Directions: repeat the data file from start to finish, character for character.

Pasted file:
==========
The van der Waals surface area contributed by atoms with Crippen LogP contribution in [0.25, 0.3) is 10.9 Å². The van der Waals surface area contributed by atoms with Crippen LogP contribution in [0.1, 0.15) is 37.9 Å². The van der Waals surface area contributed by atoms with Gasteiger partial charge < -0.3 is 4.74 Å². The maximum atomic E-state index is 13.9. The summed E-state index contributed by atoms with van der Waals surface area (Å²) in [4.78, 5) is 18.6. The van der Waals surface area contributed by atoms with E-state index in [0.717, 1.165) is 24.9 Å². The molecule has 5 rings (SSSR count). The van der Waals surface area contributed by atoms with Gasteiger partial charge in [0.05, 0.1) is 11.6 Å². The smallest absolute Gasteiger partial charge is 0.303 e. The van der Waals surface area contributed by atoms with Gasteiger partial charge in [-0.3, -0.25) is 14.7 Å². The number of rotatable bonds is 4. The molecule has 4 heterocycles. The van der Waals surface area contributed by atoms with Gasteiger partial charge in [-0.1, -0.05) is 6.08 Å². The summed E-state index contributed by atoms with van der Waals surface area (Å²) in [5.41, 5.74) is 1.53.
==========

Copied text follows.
The van der Waals surface area contributed by atoms with Crippen LogP contribution in [0.25, 0.3) is 10.9 Å². The van der Waals surface area contributed by atoms with Crippen LogP contribution in [0.1, 0.15) is 37.9 Å². The van der Waals surface area contributed by atoms with Gasteiger partial charge < -0.3 is 4.74 Å². The maximum atomic E-state index is 13.9. The summed E-state index contributed by atoms with van der Waals surface area (Å²) in [4.78, 5) is 18.6. The van der Waals surface area contributed by atoms with E-state index in [0.717, 1.165) is 24.9 Å². The molecule has 5 rings (SSSR count). The van der Waals surface area contributed by atoms with Gasteiger partial charge in [0.05, 0.1) is 11.6 Å². The smallest absolute Gasteiger partial charge is 0.303 e. The van der Waals surface area contributed by atoms with Gasteiger partial charge in [-0.3, -0.25) is 14.7 Å². The number of rotatable bonds is 4. The molecule has 4 heterocycles. The van der Waals surface area contributed by atoms with Gasteiger partial charge in [-0.1, -0.05) is 6.08 Å². The summed E-state index contributed by atoms with van der Waals surface area (Å²) in [5.41, 5.74) is 1.53.